Nope. Masa harina is from corn that has been nixtamalized -- treated so it can be turned into masa dough for tortillas, tamales, etc. 

One comment and one question. Regarding the person who said "drinks chardonnay anymore" with regard to serious wine drinkers, I'd have to say that what it seems you don't like is the oaked chardonnay. I agree in this regard. Frankly, if you drink the chardonnay's from Italy or France, I think you'd be happy to drink them, as I am. For Mr McIntyre - why is it that imported inexpensive wines are generally better than domestic wines as you stated at the end of your article? Is it the agricultural subsidies here or elsewhere that favor certain crops? Labor costs? Other?

I'm sure productions cost, land, labor, etc. has a lot to do with it. But there seems to be a lack of interest in quality for inexpensive wine on this side of the pond. Not that there aren't any good ones, but there are few that could make the quantity needed to be "best sellers".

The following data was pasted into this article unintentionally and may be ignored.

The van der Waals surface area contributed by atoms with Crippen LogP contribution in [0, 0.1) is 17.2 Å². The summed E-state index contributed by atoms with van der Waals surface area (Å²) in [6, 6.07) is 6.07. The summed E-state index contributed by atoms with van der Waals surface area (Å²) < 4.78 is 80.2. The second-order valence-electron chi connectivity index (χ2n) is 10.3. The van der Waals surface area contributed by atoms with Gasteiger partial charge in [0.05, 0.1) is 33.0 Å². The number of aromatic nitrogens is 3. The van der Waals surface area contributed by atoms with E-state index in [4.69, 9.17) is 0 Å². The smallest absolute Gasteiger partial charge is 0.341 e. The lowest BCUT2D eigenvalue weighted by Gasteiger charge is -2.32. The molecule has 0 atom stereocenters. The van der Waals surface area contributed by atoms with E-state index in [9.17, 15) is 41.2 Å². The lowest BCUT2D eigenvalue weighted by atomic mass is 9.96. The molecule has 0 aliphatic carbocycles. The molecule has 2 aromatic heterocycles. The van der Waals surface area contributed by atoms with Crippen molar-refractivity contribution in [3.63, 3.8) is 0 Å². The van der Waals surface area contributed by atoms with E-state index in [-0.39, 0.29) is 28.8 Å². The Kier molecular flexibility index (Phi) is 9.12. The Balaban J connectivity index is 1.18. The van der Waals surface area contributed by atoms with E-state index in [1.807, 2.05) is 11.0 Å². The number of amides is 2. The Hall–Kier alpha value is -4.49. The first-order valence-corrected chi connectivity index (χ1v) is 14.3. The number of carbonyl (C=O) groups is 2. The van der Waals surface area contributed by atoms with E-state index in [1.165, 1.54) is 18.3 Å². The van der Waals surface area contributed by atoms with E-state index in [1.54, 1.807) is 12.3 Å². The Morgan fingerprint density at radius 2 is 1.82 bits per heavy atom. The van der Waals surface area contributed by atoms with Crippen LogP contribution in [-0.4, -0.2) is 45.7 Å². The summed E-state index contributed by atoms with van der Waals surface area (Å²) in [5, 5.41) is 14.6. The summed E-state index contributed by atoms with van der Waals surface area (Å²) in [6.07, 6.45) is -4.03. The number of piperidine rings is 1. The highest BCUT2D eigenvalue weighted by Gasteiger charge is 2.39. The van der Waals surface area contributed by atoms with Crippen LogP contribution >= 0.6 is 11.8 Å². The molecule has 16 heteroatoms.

I have some utensils that were from my great grandmother and once I got them they started to form stains, so I started to hand wash them instead of putting them in the dishwasher and they returned to their normal state. Try it with yours!

I haven't seen this wine in years and am wondering what happened to it. When I asked the owner of my local package store, she said "that's SO seventies!" She did an online search for it and couldn't find it.

Burgundy??? It hasn't gone anywhere.

Perhaps you mean E&J Gallo's Hearty Burgundy? They celebrated its 50th or 60th anniversary last year. Try the Montgomery County Liquor Stores.

I'm still baking my biscuits on a 75-year-old EKCO pan which was probably a wedding present to my parents. Also still in regular use: a small aluminum pot I use for making soft-boiled eggs, a potato masher, a box grater, and an aluminum roll bowl with its ventilated top and tray. There's more...

Among your wonderful collection of recipes, under what name would I find a recipe for cookies that would retain their shape during baking? There are lots of those used at Christmas time for stars, christmas trees, etc. I have a wonderful one that uses dark brown sugar as a main flavor, but a whole pound of butter! I am hoping to find something lighter. Thanks, Marion

I'm not sure there's a single name for all such cookies, since they're made in different ways -- some cut, some pressed, etc. Your best bet is to go by the photos!

I heartily endorse this recipe and Chef Jose Andres' accompanying sentiment. Makes the dish all the more worthwhile.